Most musical spectacles come with a spoonful of unique challenges.
For “The Phantom of the Opera,” it’s revealing mirrors, a gondola that gracefully floats upon a magical lake filled with candelabras and a crashing chandelier.
For “Little Shop of Horrors,” it’s a blood-thirsty puppet plant that grows in both its stature and appetite for people as the production progresses.
For “Xanadu,” it’s the roller skating. So much roller skating.
Then, there is “Disney and Cameron Mackintosh’s Mary Poppins.” Ripe with nostalgia and enchantment, it’s a tale that leans heavily on spectacle. Tap dancing, up-side-down stunt work and two leading characters that take flight high above their fellow actors bring the magical story to life before audiences’ eyes.
Dubuque’s Grand Opera House was up for such a challenge. Its production of the show opens tonight and will run through Sunday, July 28.
“We can’t wait to be able to share this with the community,” said Alex Acevedo, brought in from New York City to direct and choreograph the production. “This is sort of the final piece of the puzzle as we prepare. Being in the space, adding the technical effects and the flying elements is like putting the cherry on top.”
In the air
ZFX Flying Effects provided the equipment and training, courtesy of a seasoned flight director who installed the proprietary rigging and worked with a local flight crew and performers for three days.
In total, there are four flight operators. It takes three to fly Mary Poppins and four to fly Bert.
Hannah Von Mulert, who is filling the shoes of the title character, had been mentally preparing for the challenge since learning she was cast as the nanny who is practically perfect in every way. The actress admitted she was “a little afraid of heights” before opening her umbrella to take to the air.
“It actually has been a little easier than I expected,” she said, with a hint of relief in her voice. “I was really nervous about it at first. When I auditioned for the show, it was made known that Mary Poppins can’t be afraid of heights. So, it was always in my mind that I was going to have to be up in the air at some point. The first time was a little scary, but after that first day of going up about 50 times and getting the harness on and seeing how everything worked, there was this great ease.”
Joe Klinebriel, who portrays the whimsical chimney sweep Bert, pulls off perhaps the show’s greatest in-the-air spectacle. Grand officials said to find out, you’ll have to buy a ticket.
“There are so many moving pieces to this musical,” said Klinebriel, who also gets to share the stage with his son, Sam, part of the ensemble. “There always are for shows, but this is a really big show. And the rhythm of the community folks needed to try to pull off what the director has envisioned is a lot to juggle. It has been a great challenge for a number of us, but it also has been so much fun.
“The bar has been set high, but I think that’s great, and it has been a really exciting process. As we’ve gotten closer to opening night, we’ve been able to sense a little more of that Disney magic. I think if the audience has as much fun as we’ve been having, we can’t go wrong.”
No stranger to acting in mid-air, Klinebriel also took flight when he portrayed the Wicked Witch of the West in a 2006 production of “The Wizard of Oz.” He was on the other side of the ropes as the flight operator for his wife, Jill, when she portrayed the title role of “Peter Pan” in 2005.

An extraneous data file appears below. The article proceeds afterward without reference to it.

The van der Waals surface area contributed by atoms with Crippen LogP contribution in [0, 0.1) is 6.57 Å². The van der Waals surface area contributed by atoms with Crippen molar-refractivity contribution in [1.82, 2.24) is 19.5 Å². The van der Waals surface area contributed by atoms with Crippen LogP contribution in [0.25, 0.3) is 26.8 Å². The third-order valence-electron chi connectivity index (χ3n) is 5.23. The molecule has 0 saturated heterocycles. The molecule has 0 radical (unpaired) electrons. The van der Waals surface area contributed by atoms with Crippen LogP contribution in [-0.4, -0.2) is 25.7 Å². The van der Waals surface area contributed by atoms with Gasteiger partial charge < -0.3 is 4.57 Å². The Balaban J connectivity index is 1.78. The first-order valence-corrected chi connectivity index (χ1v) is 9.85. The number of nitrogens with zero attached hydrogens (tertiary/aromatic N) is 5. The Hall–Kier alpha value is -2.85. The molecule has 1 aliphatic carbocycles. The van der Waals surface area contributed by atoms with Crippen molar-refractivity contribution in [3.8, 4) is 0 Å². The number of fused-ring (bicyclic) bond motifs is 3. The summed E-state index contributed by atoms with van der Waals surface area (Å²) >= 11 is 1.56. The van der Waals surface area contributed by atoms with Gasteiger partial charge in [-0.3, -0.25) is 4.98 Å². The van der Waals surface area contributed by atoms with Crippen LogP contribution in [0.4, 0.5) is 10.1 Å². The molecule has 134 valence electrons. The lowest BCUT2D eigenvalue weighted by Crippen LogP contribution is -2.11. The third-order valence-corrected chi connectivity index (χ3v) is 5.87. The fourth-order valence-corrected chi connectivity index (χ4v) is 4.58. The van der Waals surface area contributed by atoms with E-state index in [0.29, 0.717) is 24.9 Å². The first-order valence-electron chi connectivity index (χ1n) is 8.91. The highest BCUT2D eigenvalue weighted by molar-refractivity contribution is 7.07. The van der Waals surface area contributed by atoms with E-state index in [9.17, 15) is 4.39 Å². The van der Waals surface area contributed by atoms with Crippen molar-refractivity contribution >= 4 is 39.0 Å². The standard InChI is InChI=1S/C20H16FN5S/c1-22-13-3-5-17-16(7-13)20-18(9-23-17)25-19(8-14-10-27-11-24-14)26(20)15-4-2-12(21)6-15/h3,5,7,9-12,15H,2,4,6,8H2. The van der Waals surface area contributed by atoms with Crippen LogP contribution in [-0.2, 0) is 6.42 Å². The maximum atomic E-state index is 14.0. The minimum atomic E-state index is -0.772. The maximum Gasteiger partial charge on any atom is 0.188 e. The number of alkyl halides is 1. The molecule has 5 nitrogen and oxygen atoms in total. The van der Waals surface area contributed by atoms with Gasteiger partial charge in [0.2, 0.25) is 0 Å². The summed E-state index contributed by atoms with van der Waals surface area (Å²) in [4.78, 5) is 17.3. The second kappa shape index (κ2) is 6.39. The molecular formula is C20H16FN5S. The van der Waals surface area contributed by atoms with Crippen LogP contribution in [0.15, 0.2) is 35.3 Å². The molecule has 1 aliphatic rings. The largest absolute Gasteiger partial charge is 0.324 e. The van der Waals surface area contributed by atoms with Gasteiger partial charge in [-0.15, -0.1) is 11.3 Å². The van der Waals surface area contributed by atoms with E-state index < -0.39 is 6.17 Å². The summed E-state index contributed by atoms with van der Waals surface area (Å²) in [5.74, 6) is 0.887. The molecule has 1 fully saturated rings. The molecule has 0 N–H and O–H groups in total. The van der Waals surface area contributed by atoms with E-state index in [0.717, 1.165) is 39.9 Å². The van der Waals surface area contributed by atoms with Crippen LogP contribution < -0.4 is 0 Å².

“For the Wicked Witch, I was able to rotate 360 degrees and move side to side,” Klinebriel said. “What Bert does is really more of a stunt than flying.”
The rigging for such a feat wasn’t the only consideration.
“Very early in the rehearsal process, (costumer) Michelle (Blanchard) had to take and send very specific measurements of Mary and Bert and send them to the company so that their harness could be properly made,” said Frank McClain, executive director at the Grand Opera House.
Many moving parts
Actors aren’t the only flight element. The company had been in rehearsals at an off-site location since May, moving onto the Grand’s stage two weeks ago, so the complex set could be constructed.
In addition to set pieces that are moved on and off stage, seven massive scenic drops fly in from above, including the Banks home on the charming Cherry Tree Lane.
Two additional flight operators — as well as three decks hands, two dressers, two spotlight operators, two sound technicians and one light board operator — do the honors of creating the technical “magic” of the show.
“As soon as we went from the rehearsal space to the theater, the whole rhythm shifted,” Klinebriel said. “It added a rolling excitement for the whole cast.”
A hint of magic
Flying aside, the Grand’s production pulls out all of the trickery audiences have come to expect from the film, including the infectious tunes, “A Spoonful of Sugar,” “Chim Chim Chre-ee,” “Let’s Go Fly a Kite” and “Supercalifragilistic-expialidocious.”
From coat racks pulled from suitcases, the word “magic” is how its company of 31 actors and additional production staff described it.
“They’re such champs,” Acevedo said of the cast. “They make it look effortless. They’re just the hardest working group, and to be surrounded by people that have such a love for theater, it has been like a family. That’s what this show is about.”